At least 40 people were killed and hundreds more wounded in Yemen's capital, Sana'a, yesterday as snipers opened fire from rooftops surrounding demonstrators leaving Friday prayers in the deadliest day since nationwide anti-government protests erupted more than a month ago.
President Ali Abdullah Saleh declared a state of emergency throughout the country – a key United States ally in the region – barring all citizens from carrying weapons and giving security forces wide-reaching powers to confront the demonstrators demanding an end to Mr Saleh's 30-year rule.
Immediately after Friday prayers, two plumes of black smoke billowed a few hundred metres away from the centre of a protest camp in front of Sana'a University. As thousands of protesters surged to see what was going on, automatic weapons sounded.
Men in plainclothes shot from windows and rooftops, creating panic and chaos among the tens of thousands of people. When shooting began, the usual heavy police presence surrounding the protest camp was significantly sparser than usual. Protesters said the gunmen were pro-government "thugs", while Amnesty International said in a statement the attackers were believed to be members of the security forces.
Doctors struggled to cope with the numbers of the wounded, while medics said that many of dead arrived with gunshots to the head and neck. "This is murder, absolutely. This is murder worse than Gaddafi," Shukri al-Shaibani, a field hospital doctor, said, his face splattered with blood. "This is the price of change."
Local residents living near the protest camp have built brick and mortar walls around their neighbourhoods, which left many people trapped as the bullets rained down. The fires set on the main road also prevented people from fleeing the carnage. Demonstrators tried to retaliate by hurling stones.
"We ran to police and told them that there were thugs shooting at us. They told us it wasn't their duty to stop them. These are plainclothes police shooting at us, just as they have before," said Ahmed Ahmed, 35, a protester fleeing the violence.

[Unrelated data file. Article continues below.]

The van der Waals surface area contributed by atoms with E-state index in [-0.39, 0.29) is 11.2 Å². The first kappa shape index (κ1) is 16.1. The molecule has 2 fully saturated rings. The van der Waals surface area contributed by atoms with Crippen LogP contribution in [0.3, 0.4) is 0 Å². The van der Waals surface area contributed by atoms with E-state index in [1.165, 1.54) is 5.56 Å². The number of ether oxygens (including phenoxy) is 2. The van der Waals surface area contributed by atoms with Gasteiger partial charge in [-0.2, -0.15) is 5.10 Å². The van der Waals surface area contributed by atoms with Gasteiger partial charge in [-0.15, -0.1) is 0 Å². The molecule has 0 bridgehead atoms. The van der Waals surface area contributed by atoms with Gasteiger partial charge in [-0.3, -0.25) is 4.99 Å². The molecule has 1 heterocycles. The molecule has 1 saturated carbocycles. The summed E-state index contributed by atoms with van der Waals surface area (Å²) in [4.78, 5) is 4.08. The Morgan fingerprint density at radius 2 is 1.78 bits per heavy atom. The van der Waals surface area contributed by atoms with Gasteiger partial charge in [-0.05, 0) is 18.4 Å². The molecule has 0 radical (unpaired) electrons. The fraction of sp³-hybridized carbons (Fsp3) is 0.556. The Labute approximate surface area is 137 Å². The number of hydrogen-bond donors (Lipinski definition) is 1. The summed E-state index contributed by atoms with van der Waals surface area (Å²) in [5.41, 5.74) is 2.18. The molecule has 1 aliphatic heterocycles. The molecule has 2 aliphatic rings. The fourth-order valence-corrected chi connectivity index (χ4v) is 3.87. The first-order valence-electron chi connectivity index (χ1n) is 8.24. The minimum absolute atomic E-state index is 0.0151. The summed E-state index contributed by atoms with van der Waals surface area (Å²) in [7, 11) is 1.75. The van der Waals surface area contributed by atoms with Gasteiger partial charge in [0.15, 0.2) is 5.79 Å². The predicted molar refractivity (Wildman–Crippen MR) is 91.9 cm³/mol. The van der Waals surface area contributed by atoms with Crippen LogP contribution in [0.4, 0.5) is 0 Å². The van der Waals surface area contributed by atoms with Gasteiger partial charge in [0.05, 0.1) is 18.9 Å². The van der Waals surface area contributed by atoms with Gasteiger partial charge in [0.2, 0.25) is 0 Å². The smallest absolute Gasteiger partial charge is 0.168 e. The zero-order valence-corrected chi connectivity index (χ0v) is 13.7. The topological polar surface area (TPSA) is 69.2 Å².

The wounded were carried from the fighting to a makeshift hospital in a nearby mosque, where doctors participating in the protests were treating the injured. The hundreds of wounded overwhelmed the medical staff as doctors and nurses scrambled to save lives. As more critically wounded were brought in, the small hospital descended into panic. Doctors and nurses covered in blood drained fluid from the chest cavities of patients suffering from gunshots to the abdomen, using up what precious little supplies they had.
Ambulances continued to rush into the mosque courtyard hours after the shooting had stopped. Those able to be stabilised were transported to the nearby Science and Technology Hospital. Doctors said that many were still in critical condition. "Saleh isn't a Muslim, look at what he's done," protester Muhammad Ahmed said as he gave water to the wounded.
As protests rage throughout major cities, the political opposition bloc has refused further dialogue with the ruling party, joining protesters' calls for the President's ouster.
Struggling to calm protests, Mr Saleh – who is accused of overseeing a corrupt regime that has failed to tackle economic grievances – has backtracked on plans to seek another term in 2013 and denied that he will try to hand power to his son. But this has failed to calm the unrest. With a population of 23 million, Yemen is the poorest and one of the youngest nations in the Middle East, creating fertile ground for protest.
The nation has also emerged as a new base for al-Qa'ida militants and leaders who have been driven out of their traditional sanctuaries on the Pakistan-Afghanistan border. And there is a secessionist movement in the south, an on-off rebellion in the north and grinding poverty. Yemen's oil reserves, which make up 70 per cent of the government's revenue, are dwindling.
Regional round-up: Pearl Square monument is torn down
Thousands of Bahrainis gathered yesterday for the funeral of an activist killed in a crackdown on mainly Shia protesters in the tiny Gulf nation. Shouting "down with King Hamad", the mourners carried pictures of the slain man as they followed his flag-covered coffin.
Ahmed Farhan was one of three demonstrators killed on Wednesday when security forces – backed by troops sent from neighbouring Saudi Arabia – tried to clear protesters from the streets. Three policemen were also killed.
Meanwhile, the army demolished a 90-metre-high monument in Pearl Square in the capital, Manama, that has become a symbol of the month-long Shia uprising against the Sunni monarchy, underscoring the government's determination to quash the unrest.
King Abdullah promised $93bn (£57bn) in handouts yesterday as he moved to stave off anti-government and anti-monarchy protests that gripped other countries in the region.
The package included creating 60,000 new jobs in the security forces and building half a million homes in the oil-rich nation. There have been scattered protests in the desert kingdom, mostly in the Shia-dominated east of the country, but the rallies have been swiftly quashed by the Saudi's Sunni-dominated rulers. The handouts showed a regime still jittery about the prospect of more unrest.